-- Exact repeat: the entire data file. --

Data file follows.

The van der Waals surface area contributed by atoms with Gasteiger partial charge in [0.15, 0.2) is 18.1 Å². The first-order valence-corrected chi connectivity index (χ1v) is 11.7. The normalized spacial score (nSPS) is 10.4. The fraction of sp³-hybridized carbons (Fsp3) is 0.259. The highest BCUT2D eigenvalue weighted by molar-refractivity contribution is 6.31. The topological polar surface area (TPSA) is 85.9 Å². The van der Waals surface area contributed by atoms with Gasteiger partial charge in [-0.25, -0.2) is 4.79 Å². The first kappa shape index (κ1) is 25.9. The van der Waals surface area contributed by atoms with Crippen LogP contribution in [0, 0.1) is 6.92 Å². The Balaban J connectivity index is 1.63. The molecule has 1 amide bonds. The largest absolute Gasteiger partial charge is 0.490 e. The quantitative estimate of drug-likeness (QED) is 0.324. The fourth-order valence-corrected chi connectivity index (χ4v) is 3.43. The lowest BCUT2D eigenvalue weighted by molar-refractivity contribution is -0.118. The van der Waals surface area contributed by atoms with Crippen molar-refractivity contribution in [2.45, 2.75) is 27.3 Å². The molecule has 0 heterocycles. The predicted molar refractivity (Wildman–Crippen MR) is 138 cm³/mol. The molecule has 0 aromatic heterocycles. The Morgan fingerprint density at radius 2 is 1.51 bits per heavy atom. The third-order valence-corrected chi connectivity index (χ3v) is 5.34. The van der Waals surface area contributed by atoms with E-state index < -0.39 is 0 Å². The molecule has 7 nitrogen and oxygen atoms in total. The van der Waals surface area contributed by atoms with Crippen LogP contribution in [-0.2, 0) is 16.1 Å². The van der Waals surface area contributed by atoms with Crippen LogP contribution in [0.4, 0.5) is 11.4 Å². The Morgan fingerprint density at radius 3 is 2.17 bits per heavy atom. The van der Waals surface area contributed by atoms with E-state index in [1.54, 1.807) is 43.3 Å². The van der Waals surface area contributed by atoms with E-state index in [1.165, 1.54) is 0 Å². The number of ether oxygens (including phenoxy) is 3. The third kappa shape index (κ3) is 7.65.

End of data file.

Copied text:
The van der Waals surface area contributed by atoms with Gasteiger partial charge in [0.15, 0.2) is 18.1 Å². The first-order valence-corrected chi connectivity index (χ1v) is 11.7. The normalized spacial score (nSPS) is 10.4. The fraction of sp³-hybridized carbons (Fsp3) is 0.259. The highest BCUT2D eigenvalue weighted by molar-refractivity contribution is 6.31. The topological polar surface area (TPSA) is 85.9 Å². The van der Waals surface area contributed by atoms with Gasteiger partial charge in [-0.25, -0.2) is 4.79 Å². The first kappa shape index (κ1) is 25.9. The van der Waals surface area contributed by atoms with Crippen LogP contribution in [0, 0.1) is 6.92 Å². The Balaban J connectivity index is 1.63. The molecule has 1 amide bonds. The largest absolute Gasteiger partial charge is 0.490 e. The quantitative estimate of drug-likeness (QED) is 0.324. The fourth-order valence-corrected chi connectivity index (χ4v) is 3.43. The lowest BCUT2D eigenvalue weighted by molar-refractivity contribution is -0.118. The van der Waals surface area contributed by atoms with Crippen molar-refractivity contribution in [2.45, 2.75) is 27.3 Å². The molecule has 0 heterocycles. The predicted molar refractivity (Wildman–Crippen MR) is 138 cm³/mol. The molecule has 0 aromatic heterocycles. The Morgan fingerprint density at radius 2 is 1.51 bits per heavy atom. The third-order valence-corrected chi connectivity index (χ3v) is 5.34. The van der Waals surface area contributed by atoms with E-state index < -0.39 is 0 Å². The molecule has 7 nitrogen and oxygen atoms in total. The van der Waals surface area contributed by atoms with Crippen LogP contribution in [-0.2, 0) is 16.1 Å². The van der Waals surface area contributed by atoms with Crippen LogP contribution in [0.4, 0.5) is 11.4 Å². The Morgan fingerprint density at radius 3 is 2.17 bits per heavy atom. The van der Waals surface area contributed by atoms with E-state index in [1.54, 1.807) is 43.3 Å². The van der Waals surface area contributed by atoms with E-state index in [1.165, 1.54) is 0 Å². The number of ether oxygens (including phenoxy) is 3. The third kappa shape index (κ3) is 7.65.